But why would I sell them just because they are lower in price today than they were a few weeks ago? To me that would be an irrational thing to do! While others with very short-term outlooks have sold gold holdings based on adverse price moves, I really donâ€™t consider very recent performance.
The same investors who have been bailing out of gold shares may be those who bought in for the first time earlier this year when the price of gold was hitting new, multi-decade highs. Thatâ€™s when folks on â€œToutTVâ€ were talking up big performance returns by most any gold fund.
And I am sure that any manager or advisor who advocated gold investments then looks wrong now and hears investor complaints. But any advisor who heeds those complaints and sells gold shares to placate investors does them a great disservice. At times like this, the best thing an advisor can do is precisely what he is paid to do. And that is to keep investors from making the typical mistakes that have plagued them for generations. The capable advisor must shield his clients from their own worst instincts â€“ making frequent changes in response to temporary adversity.
The case for gold has everything to do with the value of the U.S. dollar. Considering the history of the dollarâ€™s value over the past few decades, does anyone really expect the downward trend, now in place for over a century to, at some point, reverse itself and show the dollar gaining in purchasing power? If you think that is possible, please sell all your investments now and buy CDs!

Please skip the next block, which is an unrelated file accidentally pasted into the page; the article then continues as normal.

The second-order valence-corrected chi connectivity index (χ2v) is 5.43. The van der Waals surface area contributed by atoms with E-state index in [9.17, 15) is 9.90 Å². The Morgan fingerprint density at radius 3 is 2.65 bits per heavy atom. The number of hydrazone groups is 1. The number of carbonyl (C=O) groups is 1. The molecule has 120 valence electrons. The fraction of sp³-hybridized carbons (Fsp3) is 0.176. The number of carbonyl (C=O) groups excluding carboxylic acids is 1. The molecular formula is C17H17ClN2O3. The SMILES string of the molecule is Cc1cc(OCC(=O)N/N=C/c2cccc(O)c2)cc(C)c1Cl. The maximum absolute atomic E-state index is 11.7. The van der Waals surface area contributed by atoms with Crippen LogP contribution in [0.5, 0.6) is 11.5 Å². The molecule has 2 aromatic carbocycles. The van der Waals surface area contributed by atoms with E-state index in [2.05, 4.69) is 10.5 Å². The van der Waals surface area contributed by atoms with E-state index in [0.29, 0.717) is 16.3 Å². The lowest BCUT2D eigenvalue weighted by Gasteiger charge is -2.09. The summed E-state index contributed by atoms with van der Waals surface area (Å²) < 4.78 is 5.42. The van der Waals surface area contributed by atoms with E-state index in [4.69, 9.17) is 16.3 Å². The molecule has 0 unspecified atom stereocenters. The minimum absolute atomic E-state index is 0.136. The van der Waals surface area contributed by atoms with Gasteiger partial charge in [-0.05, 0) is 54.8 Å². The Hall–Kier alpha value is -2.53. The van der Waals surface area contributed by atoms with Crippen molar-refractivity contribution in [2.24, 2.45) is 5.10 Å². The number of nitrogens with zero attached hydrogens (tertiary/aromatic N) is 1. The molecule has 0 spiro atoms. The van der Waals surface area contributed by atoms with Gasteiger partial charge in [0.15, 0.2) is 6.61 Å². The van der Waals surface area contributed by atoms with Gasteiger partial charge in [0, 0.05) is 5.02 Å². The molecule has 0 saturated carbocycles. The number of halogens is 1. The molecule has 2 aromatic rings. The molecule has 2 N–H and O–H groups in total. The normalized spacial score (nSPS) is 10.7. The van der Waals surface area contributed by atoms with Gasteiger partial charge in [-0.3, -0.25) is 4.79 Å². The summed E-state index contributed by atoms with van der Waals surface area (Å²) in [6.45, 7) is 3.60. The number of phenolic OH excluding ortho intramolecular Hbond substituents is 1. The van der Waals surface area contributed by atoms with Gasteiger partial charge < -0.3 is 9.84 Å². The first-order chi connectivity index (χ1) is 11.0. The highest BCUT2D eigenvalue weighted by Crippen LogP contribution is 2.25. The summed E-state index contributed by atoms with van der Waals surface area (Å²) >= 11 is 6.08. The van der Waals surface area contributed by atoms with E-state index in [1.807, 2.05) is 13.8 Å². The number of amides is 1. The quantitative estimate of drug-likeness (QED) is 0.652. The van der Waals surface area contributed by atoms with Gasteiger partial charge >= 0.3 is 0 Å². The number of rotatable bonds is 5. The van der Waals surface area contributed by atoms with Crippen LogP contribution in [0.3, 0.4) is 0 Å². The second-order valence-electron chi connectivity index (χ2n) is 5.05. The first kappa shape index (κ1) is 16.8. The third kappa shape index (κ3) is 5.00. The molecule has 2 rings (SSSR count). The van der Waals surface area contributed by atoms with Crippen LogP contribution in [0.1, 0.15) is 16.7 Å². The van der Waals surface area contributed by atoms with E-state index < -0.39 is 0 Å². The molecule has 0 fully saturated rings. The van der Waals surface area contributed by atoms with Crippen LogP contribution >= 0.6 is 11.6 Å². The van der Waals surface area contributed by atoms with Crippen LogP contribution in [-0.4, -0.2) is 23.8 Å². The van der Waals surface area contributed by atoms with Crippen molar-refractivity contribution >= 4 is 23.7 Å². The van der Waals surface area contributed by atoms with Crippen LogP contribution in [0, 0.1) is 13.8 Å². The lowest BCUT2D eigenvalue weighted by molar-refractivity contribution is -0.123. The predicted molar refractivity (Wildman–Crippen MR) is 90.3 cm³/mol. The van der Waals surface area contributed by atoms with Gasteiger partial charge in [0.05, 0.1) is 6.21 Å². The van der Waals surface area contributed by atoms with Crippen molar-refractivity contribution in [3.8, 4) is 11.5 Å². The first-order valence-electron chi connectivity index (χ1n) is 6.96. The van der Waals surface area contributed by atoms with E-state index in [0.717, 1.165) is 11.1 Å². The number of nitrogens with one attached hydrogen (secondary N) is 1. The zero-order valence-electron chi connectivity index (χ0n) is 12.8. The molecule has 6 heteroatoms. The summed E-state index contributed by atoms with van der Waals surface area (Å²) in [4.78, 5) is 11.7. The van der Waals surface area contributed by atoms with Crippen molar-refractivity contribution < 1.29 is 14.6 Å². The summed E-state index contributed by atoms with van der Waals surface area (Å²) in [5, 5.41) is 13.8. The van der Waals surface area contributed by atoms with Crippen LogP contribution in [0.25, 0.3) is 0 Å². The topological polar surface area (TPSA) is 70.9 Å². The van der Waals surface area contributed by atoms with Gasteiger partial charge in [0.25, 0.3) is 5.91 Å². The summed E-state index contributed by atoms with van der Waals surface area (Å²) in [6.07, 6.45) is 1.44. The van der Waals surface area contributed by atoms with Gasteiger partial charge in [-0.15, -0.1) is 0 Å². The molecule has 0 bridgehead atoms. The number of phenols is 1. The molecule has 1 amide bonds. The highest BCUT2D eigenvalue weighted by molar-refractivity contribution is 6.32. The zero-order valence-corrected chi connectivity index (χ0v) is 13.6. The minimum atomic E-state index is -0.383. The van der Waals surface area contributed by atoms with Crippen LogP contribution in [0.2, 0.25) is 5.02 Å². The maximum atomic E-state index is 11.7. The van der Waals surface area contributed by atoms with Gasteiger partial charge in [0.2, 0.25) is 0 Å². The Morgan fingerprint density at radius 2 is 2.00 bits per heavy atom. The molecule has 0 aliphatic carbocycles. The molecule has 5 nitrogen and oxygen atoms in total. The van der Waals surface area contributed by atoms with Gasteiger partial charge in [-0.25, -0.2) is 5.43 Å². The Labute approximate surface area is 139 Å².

Exacerbating the falling dollar trends that have endured longer than any of us are the rising debt levels throughout our society. The Mogambo Guru, of â€œDaily Reckoningâ€ fame, wrote in a recent commentary that he is concerned about an economy burdened by a â€œnational debt of $9 trillion, consumer indebtedness of $30 trillion, $60 trillion in accrued federal government liabilities, $450 trillion in derivatives, a $600 billion annual budget deficit (the true numbers on that item) and an $800 billion trade/current account deficit.â€
In short, the sheer number of dollars that must be created to service our governmentâ€™s debts is staggering. And dollar printing is the easiest way out of this predicament, and easy is the solution our leaders always seem to select first. As time goes on, the situation gets worse, and the case for owning gold becomes stronger.
But why have gold investors been selling their gold stocks and mutual funds? Again, investors rely on short-term price information and move out of their best long-term holdings. Even the unlucky investor who finally bought gold when the metal was rising to around the $700 level would have been better served to sit tight with sudden losses. Really, what looks better than gold over the next 10 to 20 years? Well, maybe energy.